After cordial greetings, we dove straight into the topic which was top on our minds: the trek. We mentioned how grateful we were that we were going to be guided by him through his territory––as well as by two other Bedouin guides through theirs––expressing our interest in learning about Bedouin life.

We couldn’t have known it, but these words struck at the very heart of Musallem’s deepest love: his desire to preserve the culture of his people, which in the face of modern lifestyles and the temptation to earn easy money through consumer tourism at seaside resorts, he is seeing disappear all too quickly. Referring to the oral tradition of the Bedouin, he said,

“You, in the West, keep your knowledge in libraries and books, and you don’t really know it. We Bedouin keep our knowledge with us, and if we don’t pass it along, it is lost forever.”

Taking notes and learning about edible plants.

Taking notes and learning about edible plants from Musallem.

He then excitedly told us of his plans to open a school in Bir es Sawra, in South Sinai, to educate people about Bedouin knowledge; knowledge of nature, the desert, camels, and of food, crafts, and culture. “For my people, and people in the world, for everybody.”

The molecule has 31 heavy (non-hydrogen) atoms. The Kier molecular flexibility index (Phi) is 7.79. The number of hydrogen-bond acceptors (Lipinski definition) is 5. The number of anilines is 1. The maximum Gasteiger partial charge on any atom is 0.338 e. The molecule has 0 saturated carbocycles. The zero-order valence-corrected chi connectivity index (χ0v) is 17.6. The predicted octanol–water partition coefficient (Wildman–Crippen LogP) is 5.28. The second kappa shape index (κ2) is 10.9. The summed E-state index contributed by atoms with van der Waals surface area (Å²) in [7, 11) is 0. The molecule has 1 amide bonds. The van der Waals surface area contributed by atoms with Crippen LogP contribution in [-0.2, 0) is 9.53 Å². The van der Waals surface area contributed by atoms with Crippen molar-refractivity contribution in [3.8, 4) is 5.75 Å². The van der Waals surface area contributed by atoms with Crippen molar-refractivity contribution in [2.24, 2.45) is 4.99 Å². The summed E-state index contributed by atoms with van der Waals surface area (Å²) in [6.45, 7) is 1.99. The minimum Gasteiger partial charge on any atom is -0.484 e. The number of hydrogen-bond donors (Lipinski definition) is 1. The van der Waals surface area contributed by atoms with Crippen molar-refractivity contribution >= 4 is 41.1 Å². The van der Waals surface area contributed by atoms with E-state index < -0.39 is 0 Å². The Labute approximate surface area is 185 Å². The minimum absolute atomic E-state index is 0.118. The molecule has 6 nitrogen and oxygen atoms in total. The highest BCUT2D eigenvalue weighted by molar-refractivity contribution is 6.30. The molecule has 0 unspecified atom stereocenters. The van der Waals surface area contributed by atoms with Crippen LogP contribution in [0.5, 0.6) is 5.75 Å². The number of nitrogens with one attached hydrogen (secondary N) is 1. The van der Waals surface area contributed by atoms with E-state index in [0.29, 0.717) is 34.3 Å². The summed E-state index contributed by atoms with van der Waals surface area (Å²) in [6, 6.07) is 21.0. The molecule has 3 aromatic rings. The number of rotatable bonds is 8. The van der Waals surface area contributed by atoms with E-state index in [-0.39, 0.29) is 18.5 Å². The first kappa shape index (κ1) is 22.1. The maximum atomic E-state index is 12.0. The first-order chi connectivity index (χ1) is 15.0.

As an example, he explained the traditional Bedouin desert greeting.

At a distance they first raise a hand and say, “As-Salaam Aleikum!” (“Peace be upon you”). The other replies, “Wa-Aleikum Salaam” (“And peace upon you”). This was especially important in old times, because if you didn’t say it, it meant you were an enemy. Then they approach one another and shake hands. And last, and most endearing, they touch noses and look eye-to-eye.

“Look for that when we’re in the desert. I guarantee you’ll see it.” And we did!

For the next four days Musallem continued to prove his passion for teaching about nature and Bedouin culture, something he’s done in countless tours over the past 22 years. The moment we set foot on sand at the Ras Shetan entry point in Wadi el-Melha, he gathered us around several species of plants to explain the various ways that they conserve moisture in the parched desert climate––some with a milky substance in their leaves, others with a waxy coating, and others in tightly bound fibers. He explained the traditional uses of each plant, for food, tea, dye, or medicine.